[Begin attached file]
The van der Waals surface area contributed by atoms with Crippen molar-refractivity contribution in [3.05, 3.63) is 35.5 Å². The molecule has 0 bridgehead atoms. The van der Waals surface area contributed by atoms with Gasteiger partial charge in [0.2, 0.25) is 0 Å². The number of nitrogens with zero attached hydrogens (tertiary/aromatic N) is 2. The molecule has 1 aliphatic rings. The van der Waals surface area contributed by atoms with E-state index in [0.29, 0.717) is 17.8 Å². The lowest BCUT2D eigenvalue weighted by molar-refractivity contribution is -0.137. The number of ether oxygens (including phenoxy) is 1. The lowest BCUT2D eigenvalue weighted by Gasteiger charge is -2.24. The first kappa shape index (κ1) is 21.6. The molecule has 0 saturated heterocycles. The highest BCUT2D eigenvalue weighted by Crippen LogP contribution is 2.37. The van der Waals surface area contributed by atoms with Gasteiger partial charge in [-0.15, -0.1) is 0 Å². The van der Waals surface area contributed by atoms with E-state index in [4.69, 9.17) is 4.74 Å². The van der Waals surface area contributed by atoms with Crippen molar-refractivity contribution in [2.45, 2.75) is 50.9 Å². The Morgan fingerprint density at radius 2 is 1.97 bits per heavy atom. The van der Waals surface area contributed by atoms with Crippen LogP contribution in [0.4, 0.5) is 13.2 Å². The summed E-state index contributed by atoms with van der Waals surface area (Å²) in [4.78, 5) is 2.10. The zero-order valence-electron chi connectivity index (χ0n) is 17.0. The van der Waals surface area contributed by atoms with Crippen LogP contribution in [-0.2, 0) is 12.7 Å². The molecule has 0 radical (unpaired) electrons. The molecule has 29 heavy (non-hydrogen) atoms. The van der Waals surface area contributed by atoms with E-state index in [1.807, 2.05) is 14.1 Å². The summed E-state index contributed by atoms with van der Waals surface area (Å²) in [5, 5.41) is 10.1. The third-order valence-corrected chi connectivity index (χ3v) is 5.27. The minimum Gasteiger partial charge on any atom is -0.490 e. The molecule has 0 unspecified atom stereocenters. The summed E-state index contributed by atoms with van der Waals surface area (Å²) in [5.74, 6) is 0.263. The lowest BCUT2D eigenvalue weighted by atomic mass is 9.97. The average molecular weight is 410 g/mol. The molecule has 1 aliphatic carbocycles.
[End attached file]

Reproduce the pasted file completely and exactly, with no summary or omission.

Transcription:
The van der Waals surface area contributed by atoms with Crippen molar-refractivity contribution in [3.05, 3.63) is 35.5 Å². The molecule has 0 bridgehead atoms. The van der Waals surface area contributed by atoms with Gasteiger partial charge in [0.2, 0.25) is 0 Å². The number of nitrogens with zero attached hydrogens (tertiary/aromatic N) is 2. The molecule has 1 aliphatic rings. The van der Waals surface area contributed by atoms with E-state index in [0.29, 0.717) is 17.8 Å². The lowest BCUT2D eigenvalue weighted by molar-refractivity contribution is -0.137. The number of ether oxygens (including phenoxy) is 1. The lowest BCUT2D eigenvalue weighted by Gasteiger charge is -2.24. The first kappa shape index (κ1) is 21.6. The molecule has 0 saturated heterocycles. The highest BCUT2D eigenvalue weighted by Crippen LogP contribution is 2.37. The van der Waals surface area contributed by atoms with Gasteiger partial charge in [-0.15, -0.1) is 0 Å². The van der Waals surface area contributed by atoms with E-state index in [4.69, 9.17) is 4.74 Å². The van der Waals surface area contributed by atoms with Crippen molar-refractivity contribution in [2.45, 2.75) is 50.9 Å². The Morgan fingerprint density at radius 2 is 1.97 bits per heavy atom. The van der Waals surface area contributed by atoms with Crippen LogP contribution in [0.4, 0.5) is 13.2 Å². The summed E-state index contributed by atoms with van der Waals surface area (Å²) in [4.78, 5) is 2.10. The zero-order valence-electron chi connectivity index (χ0n) is 17.0. The van der Waals surface area contributed by atoms with Crippen LogP contribution in [-0.2, 0) is 12.7 Å². The molecule has 0 radical (unpaired) electrons. The molecule has 29 heavy (non-hydrogen) atoms. The van der Waals surface area contributed by atoms with E-state index in [1.807, 2.05) is 14.1 Å². The summed E-state index contributed by atoms with van der Waals surface area (Å²) in [5, 5.41) is 10.1. The third-order valence-corrected chi connectivity index (χ3v) is 5.27. The minimum Gasteiger partial charge on any atom is -0.490 e. The molecule has 0 unspecified atom stereocenters. The summed E-state index contributed by atoms with van der Waals surface area (Å²) in [5.74, 6) is 0.263. The lowest BCUT2D eigenvalue weighted by atomic mass is 9.97. The average molecular weight is 410 g/mol. The molecule has 1 aliphatic carbocycles.